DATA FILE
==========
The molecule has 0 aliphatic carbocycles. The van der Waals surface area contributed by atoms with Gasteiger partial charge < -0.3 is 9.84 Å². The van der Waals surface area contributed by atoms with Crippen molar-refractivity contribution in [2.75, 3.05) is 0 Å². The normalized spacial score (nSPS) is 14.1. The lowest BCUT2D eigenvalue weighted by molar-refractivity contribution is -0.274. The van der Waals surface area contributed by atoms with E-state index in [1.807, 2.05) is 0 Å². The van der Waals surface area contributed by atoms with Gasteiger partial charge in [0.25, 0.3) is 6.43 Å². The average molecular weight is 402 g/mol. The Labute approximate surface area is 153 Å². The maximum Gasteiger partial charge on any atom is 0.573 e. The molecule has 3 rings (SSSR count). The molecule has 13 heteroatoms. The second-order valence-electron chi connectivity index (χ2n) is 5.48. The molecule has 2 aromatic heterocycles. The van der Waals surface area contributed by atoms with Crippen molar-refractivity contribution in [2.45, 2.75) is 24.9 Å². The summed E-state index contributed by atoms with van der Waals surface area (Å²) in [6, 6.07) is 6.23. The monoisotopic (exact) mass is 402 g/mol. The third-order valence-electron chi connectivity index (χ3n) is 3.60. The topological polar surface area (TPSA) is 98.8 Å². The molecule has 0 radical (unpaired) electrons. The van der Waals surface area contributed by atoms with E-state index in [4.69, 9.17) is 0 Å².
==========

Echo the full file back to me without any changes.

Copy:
The molecule has 0 aliphatic carbocycles. The van der Waals surface area contributed by atoms with Gasteiger partial charge < -0.3 is 9.84 Å². The van der Waals surface area contributed by atoms with Crippen molar-refractivity contribution in [2.75, 3.05) is 0 Å². The normalized spacial score (nSPS) is 14.1. The lowest BCUT2D eigenvalue weighted by molar-refractivity contribution is -0.274. The van der Waals surface area contributed by atoms with E-state index in [1.807, 2.05) is 0 Å². The van der Waals surface area contributed by atoms with Gasteiger partial charge in [0.25, 0.3) is 6.43 Å². The average molecular weight is 402 g/mol. The Labute approximate surface area is 153 Å². The maximum Gasteiger partial charge on any atom is 0.573 e. The molecule has 3 rings (SSSR count). The molecule has 13 heteroatoms. The second-order valence-electron chi connectivity index (χ2n) is 5.48. The molecule has 2 aromatic heterocycles. The van der Waals surface area contributed by atoms with Crippen molar-refractivity contribution in [2.45, 2.75) is 24.9 Å². The summed E-state index contributed by atoms with van der Waals surface area (Å²) in [6, 6.07) is 6.23. The monoisotopic (exact) mass is 402 g/mol. The third-order valence-electron chi connectivity index (χ3n) is 3.60. The topological polar surface area (TPSA) is 98.8 Å². The molecule has 0 radical (unpaired) electrons. The van der Waals surface area contributed by atoms with E-state index in [4.69, 9.17) is 0 Å².